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A contract valued at $1.176 billion for the Washington Boulevard Improvement Project was signed today (October 9), by Minister of Transport and Works, Hon. Michael Henry.
A total of 2.75 kilometres of the roadway along Washington Boulevard and Dunrobin Avenue, in Kingston, will be widened from two lanes to six lanes.
It is expected that work will commence no later than November 2009 and will be completed within 16 months after the commencement of the civil works contract. The project is being funded by the Government and the Caribbean Development Bank.
Addressing the signing ceremony at the Ministry’s Maxfield Avenue offices, Mr. Henry informed that the Washington Boulevard Improvement Project is expected to improve traffic volume capacity, thus reducing traffic congestion along the corridor; improve traffic safety; reduce travel time and overall road transportation/vehicle operating cost; and assist the government with the establishment of a vehicle weight enforcement programme.
The scope of the work will include: construction of four additional traffic lanes and reconstruction of the existing pavement; construction of boundary walls along the new road alignment; construction of sidewalks, kerbs, drains, box culvert and retaining walls and installation of traffic signals at five intersections along the corridor, as well as installation of street lights.
“All land acquisitions have been completed and all boundary walls re-built along the new alignment, save for one property, Dunrobin Plaza, which sits on three septic pits. Major works are required for relocation of the boundary wall at this location. These works, which include the construction of a new sewer system connecting to the National Water Commission’s main sewer, will be undertaken during the civil works contract,” Mr. Henry said.
He also reported that the Jamaica Public Service Company has completed 90 per cent relocation of its utility poles. The remaining poles are located in the vicinity of its sub-station, at the entrance of State Gardens, and these will be replaced by an underground system to be undertaken during the civil works contract.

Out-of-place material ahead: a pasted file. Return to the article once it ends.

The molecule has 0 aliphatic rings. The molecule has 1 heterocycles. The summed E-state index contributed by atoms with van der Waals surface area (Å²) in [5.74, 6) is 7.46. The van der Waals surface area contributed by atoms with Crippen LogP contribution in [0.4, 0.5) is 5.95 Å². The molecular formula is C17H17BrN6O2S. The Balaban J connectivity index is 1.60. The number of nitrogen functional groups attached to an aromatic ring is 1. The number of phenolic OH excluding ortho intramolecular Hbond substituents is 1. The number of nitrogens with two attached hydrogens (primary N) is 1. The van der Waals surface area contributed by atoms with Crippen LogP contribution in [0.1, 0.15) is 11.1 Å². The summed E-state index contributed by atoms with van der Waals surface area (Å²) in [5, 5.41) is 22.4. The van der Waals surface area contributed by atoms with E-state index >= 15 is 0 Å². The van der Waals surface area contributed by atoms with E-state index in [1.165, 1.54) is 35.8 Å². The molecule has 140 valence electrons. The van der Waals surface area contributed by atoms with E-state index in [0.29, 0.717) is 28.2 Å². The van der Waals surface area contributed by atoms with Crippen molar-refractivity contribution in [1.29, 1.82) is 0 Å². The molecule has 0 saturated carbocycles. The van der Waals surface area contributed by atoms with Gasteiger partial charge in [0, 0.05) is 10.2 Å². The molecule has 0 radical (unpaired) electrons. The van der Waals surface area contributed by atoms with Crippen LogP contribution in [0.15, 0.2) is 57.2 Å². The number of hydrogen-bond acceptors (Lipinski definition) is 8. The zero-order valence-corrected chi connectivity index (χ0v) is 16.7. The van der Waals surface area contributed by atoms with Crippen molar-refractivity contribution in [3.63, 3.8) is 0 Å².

Telecommunications company, LIME, has also completed 100 per cent relocation of its overhead utilities, while its underground utility system will be undertaken during the road works contract.
Meanwhile, Mr. Henry stated that the National Works Agency (NWA) has been sensitising the various communities located along the project corridor and its environs, about the scope of the project and the attendant changes which are expected to impact their lives and daily routines.
During construction, two lanes of traffic will be maintained. Where detour routes are to be used, it is expected that this will be effectively managed by the contractor, using flag persons and posted warning signs. The Planning and Research Unit at the NWA is presently doing research to identify possible detour routes.
“Where detour routes are identified and found to be in poor condition with regards to the road surface, these roads will be patched or otherwise addressed, in order to bring them to reasonable driving condition,” Mr. Henry said.
“The Ministry and the NWA will, in collaboration with the contractor, endeavour to keep the public informed of developments on the project and will ensure, as well, that environmental specifications are in place,” he added.

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